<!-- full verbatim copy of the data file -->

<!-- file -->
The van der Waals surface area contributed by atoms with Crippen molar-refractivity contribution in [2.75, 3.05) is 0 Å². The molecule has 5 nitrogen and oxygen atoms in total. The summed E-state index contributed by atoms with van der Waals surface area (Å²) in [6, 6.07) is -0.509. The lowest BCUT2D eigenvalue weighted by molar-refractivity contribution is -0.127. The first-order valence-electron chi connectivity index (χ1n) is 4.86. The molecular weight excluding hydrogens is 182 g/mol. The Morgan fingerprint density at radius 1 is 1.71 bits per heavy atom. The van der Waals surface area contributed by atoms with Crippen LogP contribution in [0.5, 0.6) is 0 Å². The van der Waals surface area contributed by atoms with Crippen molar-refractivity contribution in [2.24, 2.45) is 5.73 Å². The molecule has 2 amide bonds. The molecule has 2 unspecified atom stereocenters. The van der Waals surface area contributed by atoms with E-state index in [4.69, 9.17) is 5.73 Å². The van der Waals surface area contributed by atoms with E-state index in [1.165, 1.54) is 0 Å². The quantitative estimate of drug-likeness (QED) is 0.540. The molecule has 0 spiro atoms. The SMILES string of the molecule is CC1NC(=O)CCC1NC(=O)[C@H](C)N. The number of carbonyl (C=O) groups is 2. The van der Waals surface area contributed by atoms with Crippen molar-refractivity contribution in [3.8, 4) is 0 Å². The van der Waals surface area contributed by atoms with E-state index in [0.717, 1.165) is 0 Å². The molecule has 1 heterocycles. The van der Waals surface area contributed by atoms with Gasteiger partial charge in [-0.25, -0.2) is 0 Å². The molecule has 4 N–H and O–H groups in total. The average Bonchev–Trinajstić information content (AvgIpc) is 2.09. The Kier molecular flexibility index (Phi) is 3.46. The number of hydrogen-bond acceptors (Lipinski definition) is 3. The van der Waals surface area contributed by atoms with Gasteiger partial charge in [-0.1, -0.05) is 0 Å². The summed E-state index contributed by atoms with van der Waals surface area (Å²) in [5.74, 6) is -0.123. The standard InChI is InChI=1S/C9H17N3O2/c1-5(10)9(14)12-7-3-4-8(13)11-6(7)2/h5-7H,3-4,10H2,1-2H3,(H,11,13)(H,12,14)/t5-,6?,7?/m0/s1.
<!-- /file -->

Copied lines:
The van der Waals surface area contributed by atoms with Crippen molar-refractivity contribution in [2.75, 3.05) is 0 Å². The molecule has 5 nitrogen and oxygen atoms in total. The summed E-state index contributed by atoms with van der Waals surface area (Å²) in [6, 6.07) is -0.509. The lowest BCUT2D eigenvalue weighted by molar-refractivity contribution is -0.127. The first-order valence-electron chi connectivity index (χ1n) is 4.86. The molecular weight excluding hydrogens is 182 g/mol. The Morgan fingerprint density at radius 1 is 1.71 bits per heavy atom. The van der Waals surface area contributed by atoms with Crippen LogP contribution in [0.5, 0.6) is 0 Å². The van der Waals surface area contributed by atoms with Crippen molar-refractivity contribution in [2.24, 2.45) is 5.73 Å². The molecule has 2 amide bonds. The molecule has 2 unspecified atom stereocenters. The van der Waals surface area contributed by atoms with E-state index in [4.69, 9.17) is 5.73 Å². The van der Waals surface area contributed by atoms with E-state index in [1.165, 1.54) is 0 Å². The quantitative estimate of drug-likeness (QED) is 0.540. The molecule has 0 spiro atoms. The SMILES string of the molecule is CC1NC(=O)CCC1NC(=O)[C@H](C)N. The number of carbonyl (C=O) groups is 2. The van der Waals surface area contributed by atoms with Crippen molar-refractivity contribution in [3.8, 4) is 0 Å². The van der Waals surface area contributed by atoms with E-state index in [0.717, 1.165) is 0 Å². The molecule has 1 heterocycles. The van der Waals surface area contributed by atoms with Gasteiger partial charge in [-0.25, -0.2) is 0 Å². The molecule has 4 N–H and O–H groups in total. The average Bonchev–Trinajstić information content (AvgIpc) is 2.09. The Kier molecular flexibility index (Phi) is 3.46. The number of hydrogen-bond acceptors (Lipinski definition) is 3. The van der Waals surface area contributed by atoms with Gasteiger partial charge in [-0.1, -0.05) is 0 Å². The summed E-state index contributed by atoms with van der Waals surface area (Å²) in [5.74, 6) is -0.123. The standard InChI is InChI=1S/C9H17N3O2/c1-5(10)9(14)12-7-3-4-8(13)11-6(7)2/h5-7H,3-4,10H2,1-2H3,(H,11,13)(H,12,14)/t5-,6?,7?/m0/s1.